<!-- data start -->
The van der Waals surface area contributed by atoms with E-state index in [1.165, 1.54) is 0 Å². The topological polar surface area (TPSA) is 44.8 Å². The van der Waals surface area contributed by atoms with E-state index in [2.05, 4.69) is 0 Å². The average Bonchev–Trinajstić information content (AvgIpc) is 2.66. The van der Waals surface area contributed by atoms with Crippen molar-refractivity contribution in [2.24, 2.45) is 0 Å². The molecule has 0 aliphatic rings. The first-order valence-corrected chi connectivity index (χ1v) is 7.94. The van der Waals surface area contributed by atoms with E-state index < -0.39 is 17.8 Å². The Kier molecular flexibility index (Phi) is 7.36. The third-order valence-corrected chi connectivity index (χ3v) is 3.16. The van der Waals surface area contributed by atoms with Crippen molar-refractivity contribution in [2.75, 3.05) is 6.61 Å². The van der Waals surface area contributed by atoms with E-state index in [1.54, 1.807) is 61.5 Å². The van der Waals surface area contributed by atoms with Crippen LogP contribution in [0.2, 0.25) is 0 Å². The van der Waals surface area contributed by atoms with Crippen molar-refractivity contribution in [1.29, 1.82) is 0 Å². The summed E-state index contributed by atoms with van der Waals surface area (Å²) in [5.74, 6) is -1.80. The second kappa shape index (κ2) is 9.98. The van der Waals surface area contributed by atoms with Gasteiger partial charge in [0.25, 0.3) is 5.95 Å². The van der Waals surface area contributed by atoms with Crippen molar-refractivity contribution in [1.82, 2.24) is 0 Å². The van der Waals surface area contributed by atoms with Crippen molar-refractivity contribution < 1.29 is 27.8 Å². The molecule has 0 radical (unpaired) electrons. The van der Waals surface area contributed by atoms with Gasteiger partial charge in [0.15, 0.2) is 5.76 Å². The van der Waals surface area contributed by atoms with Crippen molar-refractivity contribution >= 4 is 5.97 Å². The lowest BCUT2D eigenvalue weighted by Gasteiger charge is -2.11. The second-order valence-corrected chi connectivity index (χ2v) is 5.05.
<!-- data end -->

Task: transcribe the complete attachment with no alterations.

The van der Waals surface area contributed by atoms with E-state index in [1.165, 1.54) is 0 Å². The topological polar surface area (TPSA) is 44.8 Å². The van der Waals surface area contributed by atoms with E-state index in [2.05, 4.69) is 0 Å². The average Bonchev–Trinajstić information content (AvgIpc) is 2.66. The van der Waals surface area contributed by atoms with Crippen molar-refractivity contribution in [2.24, 2.45) is 0 Å². The molecule has 0 aliphatic rings. The first-order valence-corrected chi connectivity index (χ1v) is 7.94. The van der Waals surface area contributed by atoms with E-state index < -0.39 is 17.8 Å². The Kier molecular flexibility index (Phi) is 7.36. The third-order valence-corrected chi connectivity index (χ3v) is 3.16. The van der Waals surface area contributed by atoms with Crippen molar-refractivity contribution in [2.75, 3.05) is 6.61 Å². The van der Waals surface area contributed by atoms with E-state index in [1.54, 1.807) is 61.5 Å². The van der Waals surface area contributed by atoms with Crippen LogP contribution in [0.2, 0.25) is 0 Å². The van der Waals surface area contributed by atoms with Crippen molar-refractivity contribution in [1.29, 1.82) is 0 Å². The summed E-state index contributed by atoms with van der Waals surface area (Å²) in [5.74, 6) is -1.80. The second kappa shape index (κ2) is 9.98. The van der Waals surface area contributed by atoms with Gasteiger partial charge in [0.25, 0.3) is 5.95 Å². The van der Waals surface area contributed by atoms with Crippen molar-refractivity contribution in [1.82, 2.24) is 0 Å². The van der Waals surface area contributed by atoms with Crippen molar-refractivity contribution < 1.29 is 27.8 Å². The molecule has 0 radical (unpaired) electrons. The van der Waals surface area contributed by atoms with Gasteiger partial charge in [0.15, 0.2) is 5.76 Å². The van der Waals surface area contributed by atoms with Crippen molar-refractivity contribution >= 4 is 5.97 Å². The lowest BCUT2D eigenvalue weighted by Gasteiger charge is -2.11. The second-order valence-corrected chi connectivity index (χ2v) is 5.05.